My VM dashboard looked like this when I looked this morning:

Azure VM stuck in starting

So the question is, how the heck can you unblock these machines in this starting state, since they have been there for hours, so they are not actually starting.

the only way to fix this, was either delete the VM’s and be carful to keep the disks when deleting, or use PowerShell to stop the VM’s. Interestingly enough you can do a lot more with PowerShell then with the portal and I thought that might be the easiest way to get going again.

But since I most o the time just use the portal, I had not done any PowerShell on my brand new laptop. I think it is nice to go through the step by step process of what I needed to do in order to get things going again.

So first I needed to get the Azure PowerShell environment. The Azure PowerShell command lets are available for download, but I just got the whole package using the Windows Platform installer.

Here I selected the Azure Power tools and after that install I started a fresh command prompt.

Next I wanted to issue the Stop-AzureVM command, but in order for that command to succeed, you need to set up your subscription first.

For that you start with the command:


This command will create an UI prompt to log you on with your Azure credentials and after this succeeds you will see your subscriptions listed associated with your account.


If you have multiple subscriptions, you need to check which subscription was selected as your default. In this case  I needed to select the right subscription. For this you use the command:

Select-AzureSubscription and you provide it the subscription name.

Now the default subscription is set for all subsequent azure commands.

Now I could finally issue the Stop-AzureVM command and there you need to provide it a couple of parameters. Fist you need to give it the name of the VM, tha tis easy since it is the name you see in the portal. The second question is the name of the service. The name of the service apparently is the name of the DNS for that machine, without the cloudapp.net part. So for my TFS azure machine that is called FluentbytesTFS, this was fluentbytesdc, as you can see in the picture here below.



After issuing the Stop-AzureVM command, I was able to use the portal again to start the VM’s. This time they started and all was well again.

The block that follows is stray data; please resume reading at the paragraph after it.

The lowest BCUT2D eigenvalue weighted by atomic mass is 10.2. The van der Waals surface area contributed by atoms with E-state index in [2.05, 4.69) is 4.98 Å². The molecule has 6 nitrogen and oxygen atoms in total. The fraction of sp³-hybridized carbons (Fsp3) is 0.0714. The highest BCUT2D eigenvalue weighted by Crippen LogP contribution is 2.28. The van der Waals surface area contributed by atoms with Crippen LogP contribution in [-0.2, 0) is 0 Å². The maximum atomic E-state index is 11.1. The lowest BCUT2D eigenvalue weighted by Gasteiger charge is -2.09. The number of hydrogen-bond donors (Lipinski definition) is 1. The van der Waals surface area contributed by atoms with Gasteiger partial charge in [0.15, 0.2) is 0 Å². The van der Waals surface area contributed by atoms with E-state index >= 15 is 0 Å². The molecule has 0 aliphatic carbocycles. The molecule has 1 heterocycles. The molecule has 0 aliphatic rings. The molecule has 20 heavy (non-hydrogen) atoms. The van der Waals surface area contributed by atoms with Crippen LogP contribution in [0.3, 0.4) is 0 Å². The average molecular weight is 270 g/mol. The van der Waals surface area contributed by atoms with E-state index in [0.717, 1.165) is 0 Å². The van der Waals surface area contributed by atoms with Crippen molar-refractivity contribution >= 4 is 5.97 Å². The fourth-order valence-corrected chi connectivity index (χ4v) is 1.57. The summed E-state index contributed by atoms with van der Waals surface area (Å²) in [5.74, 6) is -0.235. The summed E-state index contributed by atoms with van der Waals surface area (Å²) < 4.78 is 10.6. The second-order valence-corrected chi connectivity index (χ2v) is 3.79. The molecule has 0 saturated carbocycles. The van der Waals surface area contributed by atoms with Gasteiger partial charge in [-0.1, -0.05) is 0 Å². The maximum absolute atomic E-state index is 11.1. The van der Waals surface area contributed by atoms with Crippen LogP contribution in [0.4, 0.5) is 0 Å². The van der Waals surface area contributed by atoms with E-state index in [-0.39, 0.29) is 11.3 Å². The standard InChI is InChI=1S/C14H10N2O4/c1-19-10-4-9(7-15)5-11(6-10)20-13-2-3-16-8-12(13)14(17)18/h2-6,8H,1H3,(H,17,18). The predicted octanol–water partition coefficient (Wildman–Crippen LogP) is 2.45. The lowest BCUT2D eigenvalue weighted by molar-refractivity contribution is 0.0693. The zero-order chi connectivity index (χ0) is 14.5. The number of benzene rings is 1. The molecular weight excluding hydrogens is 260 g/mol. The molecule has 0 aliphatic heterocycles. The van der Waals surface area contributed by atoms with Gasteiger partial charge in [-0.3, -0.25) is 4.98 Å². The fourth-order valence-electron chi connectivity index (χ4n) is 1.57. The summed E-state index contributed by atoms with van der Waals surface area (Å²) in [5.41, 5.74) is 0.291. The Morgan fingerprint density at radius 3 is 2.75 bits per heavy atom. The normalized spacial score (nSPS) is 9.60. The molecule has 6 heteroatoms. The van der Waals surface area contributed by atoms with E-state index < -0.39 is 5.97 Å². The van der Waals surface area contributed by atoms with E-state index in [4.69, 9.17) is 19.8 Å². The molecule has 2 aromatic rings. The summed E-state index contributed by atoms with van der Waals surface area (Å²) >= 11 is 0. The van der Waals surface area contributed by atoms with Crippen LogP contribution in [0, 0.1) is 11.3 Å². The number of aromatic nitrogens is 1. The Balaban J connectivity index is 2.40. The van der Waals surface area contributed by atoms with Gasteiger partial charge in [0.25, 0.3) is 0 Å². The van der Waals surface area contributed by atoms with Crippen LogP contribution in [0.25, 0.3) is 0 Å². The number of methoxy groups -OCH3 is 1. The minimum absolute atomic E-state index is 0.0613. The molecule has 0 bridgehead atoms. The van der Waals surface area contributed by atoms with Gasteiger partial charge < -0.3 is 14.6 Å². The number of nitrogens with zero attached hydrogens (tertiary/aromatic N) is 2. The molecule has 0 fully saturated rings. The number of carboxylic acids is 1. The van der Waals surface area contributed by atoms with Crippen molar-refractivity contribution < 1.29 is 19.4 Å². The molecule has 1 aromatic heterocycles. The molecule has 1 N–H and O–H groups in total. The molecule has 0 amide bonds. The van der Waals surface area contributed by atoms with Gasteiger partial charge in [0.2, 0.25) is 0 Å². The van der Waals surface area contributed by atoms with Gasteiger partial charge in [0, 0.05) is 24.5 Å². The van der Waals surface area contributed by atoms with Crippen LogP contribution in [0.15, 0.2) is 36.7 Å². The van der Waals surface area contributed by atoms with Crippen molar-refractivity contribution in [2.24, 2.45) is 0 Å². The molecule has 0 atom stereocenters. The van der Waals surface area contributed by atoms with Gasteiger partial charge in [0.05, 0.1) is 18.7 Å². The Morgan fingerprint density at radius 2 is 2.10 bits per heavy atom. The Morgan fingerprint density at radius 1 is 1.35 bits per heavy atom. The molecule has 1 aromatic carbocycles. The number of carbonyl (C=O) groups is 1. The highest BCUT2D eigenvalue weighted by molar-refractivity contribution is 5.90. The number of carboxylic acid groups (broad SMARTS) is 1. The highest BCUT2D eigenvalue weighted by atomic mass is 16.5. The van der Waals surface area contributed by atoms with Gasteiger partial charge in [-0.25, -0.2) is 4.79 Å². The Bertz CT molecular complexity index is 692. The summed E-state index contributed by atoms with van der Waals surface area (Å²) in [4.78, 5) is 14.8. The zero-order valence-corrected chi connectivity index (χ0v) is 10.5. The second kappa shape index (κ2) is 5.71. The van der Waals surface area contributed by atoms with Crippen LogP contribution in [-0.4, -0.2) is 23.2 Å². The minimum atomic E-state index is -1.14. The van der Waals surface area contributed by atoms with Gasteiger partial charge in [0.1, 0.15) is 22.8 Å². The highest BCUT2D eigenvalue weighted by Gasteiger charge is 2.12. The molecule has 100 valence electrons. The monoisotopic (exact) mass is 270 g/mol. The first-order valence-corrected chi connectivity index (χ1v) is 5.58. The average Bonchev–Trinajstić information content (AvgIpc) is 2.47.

Hope this helps you when you get your VM’s stuck, I had to search in multiple places to figure out how to make it work again.


CTO at Xpirit, Microsoft Regional Director, Visual studio ALM MVP, Speaker, Pluralsight Author and IT Architect Consultant

How to work with symbolic link files under Linux/Unix and TFS?

With Team Explorer Everywhere you have the ability to use TFS from the command line on any Unix/Linux system. One of the features of the Unix/Linux file system is that you can use so called symbolic links. These are files that more or less work the same as a shortcut, they point to another location on the file system where you can find the actual file. You could also call it a moniker.

This type of file is often used to share a common set of files from another location in the file tree on different other locations of the file system. It is a way to handle dependencies e.g.

Lets assume you have such a system, and you want to place it under Team Foundation Server Version control, how can you make this work?

Welcome in the wonders of .tpattribute files.

.tpattribute files get their name from the early days of Team explorer everywhere, the company where this was first build. Team Prise. a .tpattributes file is just a text file that can contain the definition of a symbolic link. this definition is then used on a get operation in that workspace to be applied to a certain file so it becomes a symbolic link.

In the past (before Team Explorer Everywhere 2012) you also used these files to set for a set of files e.g. the execute bit on a get operation.

the contents of the .tpattributes file is described very shortly here: http://msdn.microsoft.com/en-us/library/gg413272(v=vs.100).aspx

Lets use an example to clarify its usage:

Lets assume we have the following symbolic link we want in our workspace:


It points to:

site_config -> ../client/bin/site_config

For this to happen on a TF get command, we need the .tpattributes file to contain the following information:


When we have created this file we check it in. But that is not all to make it work! In order to actually make the magic happen we also need a file in version control as the placeholder for the symbolic link file. Easy way to do this is by deleting the symbolic link file and then recreate a new 0 bytes file with the touch command.

then we check in the .tpattributes file and the 0 bytes placedholder file, site_config in our example case.

Now to see the magic happen, we can set up a new directory and workspace mapping and then execute a get operation on that folder. What happens is that it will get the .tpattributes file and when that is on local disk, will be used by the tfs client to apply the symbolic link to the file site_config.

So the moment you get the site_config file, team explorer will convert it to the symbolic link. this can be easily verified by executing a ls –all command and then you can see it point to another file.

This symbolic link will not be set up when the file it points to is not available.

Another thing to note is that in the past the .tpattributes file was also used to set the execute bit on files. you could do this by starting the file with e.g. the following regular expression:


This then resulted in all files in that directory to get the execute bit applied.

Now I have experienced that sometimes when your file starts with this syntax to set the execute bit on a certain set of files, sometimes the symbolic link is not created. the solution is that you remove this part from the file. the reason that can be done is that TFS will keep track of the the execute bit status on a file and when executing an add it will add this information with the file in TFS. when you get the file on a Unix/Linux system, then TFS will restore the execute bit without the need for the .tpattributes file.

Hope this helps, I can tell you it took me quite a while to get this figured out.

CTO at Xpirit, Microsoft Regional Director, Visual studio ALM MVP, Speaker, Pluralsight Author and IT Architect Consultant